Coliform bacteria are commonly found in nature; in soil, in plants, and in the intestinal tracts of humans and animals. The presence of this bacteria is used throughout the United States as an indication of potentially unsafe drinking water.
Almost all surface waters contain some coliform bacteria. However, groundwater in a properly constructed well or spring should be free of coliform bacteria. If it is found in a well or spring, it generally means that surface water has somehow leaked into the well water. This could happen if rain runoff or snowmelt makes its way into the well or spring through cracks in ledge outcroppings, gravelly soil, or sandy soil. It could also be due to poor construction or cracks in the well or spring casing.
Coliform bacteria may enter the drinking water if rain or snow runoff pools around the well or spring casing, if the well or spring cover is not airtight, or if the pipe leading to the house is not properly inserted and welded or grouted into the well or spring. In addition, insects, snakes, mice or other creatures getting into the well or spring can cause contamination.
Improperly maintained treatment devices can also be a source of contamination. Home water filters and other water treatment devices should be changed and maintained in accordance with manufacturer's recommendations.
The laboratory test for bacterial presence has two steps. The first step is the analysis for Total Coliform which indicates that coliform bacteria have entered the well or spring. The results will state whether the bacteria have been detected.
If the result shows Total Coliform bacteria, the same sample is checked again, this time to determine whether the coliform bacteria in the water was of fecal origin. This result indicates whether recent animal or human waste has entered the water. The result specifically states whether Escherichia coli (E. coli) bacteria have been detected.
Homeowners purchasing test kits from the Vermont Department of Health Laboratory for routine testing should order Kit A which shows whether the bacteria is absent or present. In some instances, it may be necessary to take a series of tests to monitor changes in the well water over time. For this type of monitoring order Kit NU. This kit provides the number of both total and E. coli colonies.
If there is a suspicion that the contamination is linked to a septic system or animal manure, a nitrate analysis should also be conducted.
Coliform or other bacteria in drinking water will not necessarily make you ill. However, since these organisms have been able to enter your water system, other disease-causing organisms could enter as well.
Health symptoms related to drinking water contaminated with bacteria generally range from no ill effects to cramps and diarrhea (gastrointestinal distress). Two common waterborne diseases are giardiasis and cryptosporidiosis; both cause intestinal illness. E. coli 0157:H7 has also been associated with drinking contaminated water and can cause intestinal illness. In very rare cases, it can cause hemolytic uremic syndrome, a serious kidney condition.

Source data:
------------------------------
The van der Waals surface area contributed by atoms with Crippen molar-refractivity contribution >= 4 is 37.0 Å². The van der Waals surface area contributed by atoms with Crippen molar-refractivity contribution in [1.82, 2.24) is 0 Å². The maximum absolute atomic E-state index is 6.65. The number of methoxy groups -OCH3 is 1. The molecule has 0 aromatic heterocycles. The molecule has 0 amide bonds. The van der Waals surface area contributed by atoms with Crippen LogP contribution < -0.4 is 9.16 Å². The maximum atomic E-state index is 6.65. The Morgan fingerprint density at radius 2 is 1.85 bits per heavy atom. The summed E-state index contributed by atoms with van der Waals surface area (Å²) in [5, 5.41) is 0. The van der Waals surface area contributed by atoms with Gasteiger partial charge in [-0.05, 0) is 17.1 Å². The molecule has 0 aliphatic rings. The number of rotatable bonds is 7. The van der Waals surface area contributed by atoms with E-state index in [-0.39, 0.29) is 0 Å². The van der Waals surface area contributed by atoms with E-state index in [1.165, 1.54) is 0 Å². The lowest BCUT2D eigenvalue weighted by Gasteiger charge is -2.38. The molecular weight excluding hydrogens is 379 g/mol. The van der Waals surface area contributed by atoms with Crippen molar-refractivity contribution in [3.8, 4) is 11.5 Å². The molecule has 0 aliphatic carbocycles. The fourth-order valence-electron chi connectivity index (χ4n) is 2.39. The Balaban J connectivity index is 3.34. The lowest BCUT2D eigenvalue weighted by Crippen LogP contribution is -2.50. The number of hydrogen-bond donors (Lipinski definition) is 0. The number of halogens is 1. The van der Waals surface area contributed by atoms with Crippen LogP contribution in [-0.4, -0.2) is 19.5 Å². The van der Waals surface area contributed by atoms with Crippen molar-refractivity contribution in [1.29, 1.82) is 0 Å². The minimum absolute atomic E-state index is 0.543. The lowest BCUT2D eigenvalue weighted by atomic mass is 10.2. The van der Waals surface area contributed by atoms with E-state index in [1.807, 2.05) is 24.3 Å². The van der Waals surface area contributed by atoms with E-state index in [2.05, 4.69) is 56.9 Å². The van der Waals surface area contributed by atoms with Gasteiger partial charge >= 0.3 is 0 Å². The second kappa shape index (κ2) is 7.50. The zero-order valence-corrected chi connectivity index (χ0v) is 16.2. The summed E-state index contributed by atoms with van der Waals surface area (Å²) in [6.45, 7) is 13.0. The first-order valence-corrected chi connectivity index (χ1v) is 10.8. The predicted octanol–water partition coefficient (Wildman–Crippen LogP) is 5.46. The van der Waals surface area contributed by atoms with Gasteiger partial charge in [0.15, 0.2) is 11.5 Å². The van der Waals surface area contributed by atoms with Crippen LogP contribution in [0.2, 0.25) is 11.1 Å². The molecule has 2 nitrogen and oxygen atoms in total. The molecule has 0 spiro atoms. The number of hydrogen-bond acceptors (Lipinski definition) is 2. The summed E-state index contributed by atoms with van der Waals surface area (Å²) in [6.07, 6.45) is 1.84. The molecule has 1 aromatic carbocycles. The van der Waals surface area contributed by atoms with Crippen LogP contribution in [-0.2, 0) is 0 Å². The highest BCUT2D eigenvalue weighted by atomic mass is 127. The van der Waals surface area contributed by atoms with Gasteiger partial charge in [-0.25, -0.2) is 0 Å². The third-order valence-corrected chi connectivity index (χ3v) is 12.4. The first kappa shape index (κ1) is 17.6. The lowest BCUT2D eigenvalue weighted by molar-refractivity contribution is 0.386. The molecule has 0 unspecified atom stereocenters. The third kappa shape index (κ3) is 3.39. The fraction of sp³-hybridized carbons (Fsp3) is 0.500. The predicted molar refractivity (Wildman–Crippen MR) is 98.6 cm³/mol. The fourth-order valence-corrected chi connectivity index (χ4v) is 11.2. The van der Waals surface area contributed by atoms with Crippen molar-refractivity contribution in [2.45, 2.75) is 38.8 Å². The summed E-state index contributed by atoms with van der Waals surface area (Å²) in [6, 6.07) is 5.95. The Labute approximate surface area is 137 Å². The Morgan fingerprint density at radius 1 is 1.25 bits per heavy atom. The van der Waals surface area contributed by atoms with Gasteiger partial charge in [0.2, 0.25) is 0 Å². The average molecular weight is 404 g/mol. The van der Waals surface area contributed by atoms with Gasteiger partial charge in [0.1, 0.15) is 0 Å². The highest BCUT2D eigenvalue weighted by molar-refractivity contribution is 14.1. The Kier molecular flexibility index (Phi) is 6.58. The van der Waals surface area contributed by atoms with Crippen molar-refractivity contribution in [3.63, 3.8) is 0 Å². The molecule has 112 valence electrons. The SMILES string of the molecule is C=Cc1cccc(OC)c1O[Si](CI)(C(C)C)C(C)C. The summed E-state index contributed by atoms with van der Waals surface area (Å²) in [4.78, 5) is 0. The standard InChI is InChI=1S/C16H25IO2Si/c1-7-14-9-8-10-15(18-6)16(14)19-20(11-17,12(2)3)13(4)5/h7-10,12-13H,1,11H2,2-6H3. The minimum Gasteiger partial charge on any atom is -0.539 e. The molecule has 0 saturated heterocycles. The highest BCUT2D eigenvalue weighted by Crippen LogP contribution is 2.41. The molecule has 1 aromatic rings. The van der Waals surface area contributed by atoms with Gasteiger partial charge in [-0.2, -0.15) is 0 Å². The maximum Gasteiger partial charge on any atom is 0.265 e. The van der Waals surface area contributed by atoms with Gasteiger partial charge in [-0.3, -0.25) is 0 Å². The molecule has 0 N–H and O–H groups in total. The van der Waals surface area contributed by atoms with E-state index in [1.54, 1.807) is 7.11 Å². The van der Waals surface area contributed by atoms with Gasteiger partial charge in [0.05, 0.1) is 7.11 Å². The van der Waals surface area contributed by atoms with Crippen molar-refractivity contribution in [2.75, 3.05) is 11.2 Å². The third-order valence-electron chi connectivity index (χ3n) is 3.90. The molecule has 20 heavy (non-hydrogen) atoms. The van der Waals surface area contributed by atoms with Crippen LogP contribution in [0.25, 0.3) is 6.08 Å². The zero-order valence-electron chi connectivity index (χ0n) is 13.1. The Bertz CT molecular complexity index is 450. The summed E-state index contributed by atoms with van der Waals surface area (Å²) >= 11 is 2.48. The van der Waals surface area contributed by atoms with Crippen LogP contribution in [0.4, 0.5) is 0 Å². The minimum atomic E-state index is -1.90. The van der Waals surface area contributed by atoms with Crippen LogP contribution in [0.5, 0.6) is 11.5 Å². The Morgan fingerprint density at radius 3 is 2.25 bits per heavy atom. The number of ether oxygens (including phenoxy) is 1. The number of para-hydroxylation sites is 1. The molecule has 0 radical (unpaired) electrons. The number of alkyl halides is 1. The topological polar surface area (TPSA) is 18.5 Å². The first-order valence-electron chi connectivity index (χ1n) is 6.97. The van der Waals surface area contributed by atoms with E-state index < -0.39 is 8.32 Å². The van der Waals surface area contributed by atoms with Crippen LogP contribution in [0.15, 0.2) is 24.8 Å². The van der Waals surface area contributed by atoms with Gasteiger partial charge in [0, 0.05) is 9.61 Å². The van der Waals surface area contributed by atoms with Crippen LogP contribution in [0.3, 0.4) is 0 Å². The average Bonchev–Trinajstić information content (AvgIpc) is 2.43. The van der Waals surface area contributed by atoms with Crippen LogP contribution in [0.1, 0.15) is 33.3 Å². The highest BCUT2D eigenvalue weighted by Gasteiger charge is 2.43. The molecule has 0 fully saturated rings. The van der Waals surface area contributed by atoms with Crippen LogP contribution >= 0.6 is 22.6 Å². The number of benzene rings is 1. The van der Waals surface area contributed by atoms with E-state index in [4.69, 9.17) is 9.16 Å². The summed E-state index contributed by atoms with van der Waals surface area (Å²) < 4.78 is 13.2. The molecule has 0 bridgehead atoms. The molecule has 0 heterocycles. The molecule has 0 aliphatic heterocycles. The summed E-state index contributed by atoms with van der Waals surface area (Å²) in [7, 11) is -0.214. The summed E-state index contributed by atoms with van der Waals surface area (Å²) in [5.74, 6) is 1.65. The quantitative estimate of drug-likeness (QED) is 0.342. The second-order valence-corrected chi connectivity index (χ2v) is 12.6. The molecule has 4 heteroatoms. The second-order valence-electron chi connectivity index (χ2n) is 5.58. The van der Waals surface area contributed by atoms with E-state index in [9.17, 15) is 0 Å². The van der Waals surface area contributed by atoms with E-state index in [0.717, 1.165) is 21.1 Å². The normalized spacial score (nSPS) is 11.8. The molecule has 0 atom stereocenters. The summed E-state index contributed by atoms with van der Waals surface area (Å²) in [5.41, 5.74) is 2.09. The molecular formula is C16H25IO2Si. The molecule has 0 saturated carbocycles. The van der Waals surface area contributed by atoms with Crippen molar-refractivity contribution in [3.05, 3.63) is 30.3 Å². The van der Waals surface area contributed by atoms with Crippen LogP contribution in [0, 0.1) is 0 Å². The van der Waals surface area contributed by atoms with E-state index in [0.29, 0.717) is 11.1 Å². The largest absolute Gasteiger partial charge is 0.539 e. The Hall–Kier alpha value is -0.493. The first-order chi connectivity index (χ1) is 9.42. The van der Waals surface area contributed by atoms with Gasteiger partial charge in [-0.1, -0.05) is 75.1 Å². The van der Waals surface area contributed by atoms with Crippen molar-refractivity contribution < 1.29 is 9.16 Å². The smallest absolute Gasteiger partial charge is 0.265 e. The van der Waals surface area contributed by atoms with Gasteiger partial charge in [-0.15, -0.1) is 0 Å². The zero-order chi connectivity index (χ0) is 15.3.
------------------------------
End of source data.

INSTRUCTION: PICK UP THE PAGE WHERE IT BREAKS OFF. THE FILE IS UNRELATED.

The bacterial tests performed at the Vermont Department of Health Laboratory do not detect giardia or cryptosporidium, or specify which strains of E. coli are present.
Boil all water to be used for drinking, cooking, ice cubes, baby formula, reconstituted juices, produce washing, and teeth brushing for one minute. Let dishes dry thoroughly before use. (Licensed restaurants and other facilities have additional requirements.) Bathing should pose no risk although reasonable care should be taken to insure that children do not ingest water by sucking on washcloths or sponges.
The above precautions should be taken if the drinking water tastes or smells unusual or is of unknown quality. If test results confirm that there is a problem, continue with all precautions until subsequent test results show absence of bacterial contamination.
Well or Spring Treatment
If coliform bacteria is detected in your drinking water supply, visually inspect your system. Look for leaks, unmortered joints, loose caps, ripped vents screens, etc. Attempt to identify any known sources of bacterial contamination in the area surrounding the well. Repair any deficiencies noted.
Once repairs have been made, shock chlorinate your well in order to sanitize the system. (Refer to the handout, "Disinfection" for instructions.) Once the cholorine odor is gone, retest your water. If the bacterial problem continues, even after shock chlorinating several times, consider permanent treatment for your water supply. Treatment options include installing a chlorinator that injects precise amounts of chlorine into your home's plumbing system when the water is being pumped to the home taps, or ultraviolet light treatment preceded by a filter when appropriate. Water treatment professionals who speciallize in these treatment devices can be found in the yellow pages.
Please contact the Vermont Department of Health for the following information:
- Fact sheets on drilled wells, dug wells, springs and specific contaminants and technical assistance: contact Environmental Health (1.800.439.8550 or 652.0358)
- Fact sheets on Giardia and Cryptosporidiosis: contact Epidemiology (1.800.640.4374 or 863.7240)
- Test kits and testing information: contact the Public Health Laboratory (1.800.660.9997 or 863.7335)
Please contact the Vermont Department of Environmental Conservation for the following information:
- Public water systems: contact the Water Supply Division (1.800.823.6500 or 241.3400)
Information can also be located on the following web sites: